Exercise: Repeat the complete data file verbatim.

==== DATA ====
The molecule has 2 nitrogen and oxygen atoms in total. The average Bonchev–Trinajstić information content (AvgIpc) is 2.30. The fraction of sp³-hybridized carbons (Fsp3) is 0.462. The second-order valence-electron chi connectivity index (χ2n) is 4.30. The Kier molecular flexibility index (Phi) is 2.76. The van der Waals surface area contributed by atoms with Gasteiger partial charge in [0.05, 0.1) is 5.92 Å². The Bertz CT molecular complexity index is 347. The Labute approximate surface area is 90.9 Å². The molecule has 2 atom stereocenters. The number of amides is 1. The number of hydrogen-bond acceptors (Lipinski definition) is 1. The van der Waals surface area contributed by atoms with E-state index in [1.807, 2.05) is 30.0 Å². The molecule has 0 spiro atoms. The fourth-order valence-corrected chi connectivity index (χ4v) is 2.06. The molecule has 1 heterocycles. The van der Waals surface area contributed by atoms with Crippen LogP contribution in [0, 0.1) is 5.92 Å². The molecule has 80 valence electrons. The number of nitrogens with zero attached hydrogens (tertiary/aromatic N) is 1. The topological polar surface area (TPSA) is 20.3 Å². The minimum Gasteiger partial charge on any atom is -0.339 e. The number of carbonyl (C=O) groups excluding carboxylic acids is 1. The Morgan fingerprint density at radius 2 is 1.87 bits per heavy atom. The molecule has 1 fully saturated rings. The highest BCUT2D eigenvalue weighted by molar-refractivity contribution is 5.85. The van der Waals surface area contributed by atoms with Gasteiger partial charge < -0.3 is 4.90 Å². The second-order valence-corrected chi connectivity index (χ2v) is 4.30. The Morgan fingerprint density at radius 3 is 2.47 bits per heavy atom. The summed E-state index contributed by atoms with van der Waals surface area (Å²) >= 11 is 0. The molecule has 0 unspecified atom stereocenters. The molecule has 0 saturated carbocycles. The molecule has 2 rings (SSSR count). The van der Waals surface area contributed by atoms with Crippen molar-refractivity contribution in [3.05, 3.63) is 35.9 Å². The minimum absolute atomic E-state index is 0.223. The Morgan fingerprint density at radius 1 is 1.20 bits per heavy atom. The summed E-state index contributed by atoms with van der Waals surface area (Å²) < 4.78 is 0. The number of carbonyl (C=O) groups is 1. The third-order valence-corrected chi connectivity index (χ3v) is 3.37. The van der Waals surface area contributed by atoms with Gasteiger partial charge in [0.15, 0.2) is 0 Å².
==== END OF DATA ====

The molecule has 2 nitrogen and oxygen atoms in total. The average Bonchev–Trinajstić information content (AvgIpc) is 2.30. The fraction of sp³-hybridized carbons (Fsp3) is 0.462. The second-order valence-electron chi connectivity index (χ2n) is 4.30. The Kier molecular flexibility index (Phi) is 2.76. The van der Waals surface area contributed by atoms with Gasteiger partial charge in [0.05, 0.1) is 5.92 Å². The Bertz CT molecular complexity index is 347. The Labute approximate surface area is 90.9 Å². The molecule has 2 atom stereocenters. The number of amides is 1. The number of hydrogen-bond acceptors (Lipinski definition) is 1. The van der Waals surface area contributed by atoms with E-state index in [1.807, 2.05) is 30.0 Å². The molecule has 0 spiro atoms. The fourth-order valence-corrected chi connectivity index (χ4v) is 2.06. The molecule has 1 heterocycles. The van der Waals surface area contributed by atoms with Crippen LogP contribution in [0, 0.1) is 5.92 Å². The molecule has 80 valence electrons. The number of nitrogens with zero attached hydrogens (tertiary/aromatic N) is 1. The topological polar surface area (TPSA) is 20.3 Å². The minimum Gasteiger partial charge on any atom is -0.339 e. The number of carbonyl (C=O) groups excluding carboxylic acids is 1. The Morgan fingerprint density at radius 2 is 1.87 bits per heavy atom. The molecule has 1 fully saturated rings. The highest BCUT2D eigenvalue weighted by molar-refractivity contribution is 5.85. The van der Waals surface area contributed by atoms with Gasteiger partial charge < -0.3 is 4.90 Å². The second-order valence-corrected chi connectivity index (χ2v) is 4.30. The Morgan fingerprint density at radius 3 is 2.47 bits per heavy atom. The summed E-state index contributed by atoms with van der Waals surface area (Å²) >= 11 is 0. The molecule has 0 unspecified atom stereocenters. The molecule has 0 saturated carbocycles. The molecule has 2 rings (SSSR count). The van der Waals surface area contributed by atoms with Crippen molar-refractivity contribution in [3.05, 3.63) is 35.9 Å². The minimum absolute atomic E-state index is 0.223. The Morgan fingerprint density at radius 1 is 1.20 bits per heavy atom. The summed E-state index contributed by atoms with van der Waals surface area (Å²) < 4.78 is 0. The number of carbonyl (C=O) groups is 1. The third-order valence-corrected chi connectivity index (χ3v) is 3.37. The van der Waals surface area contributed by atoms with Gasteiger partial charge in [0.15, 0.2) is 0 Å².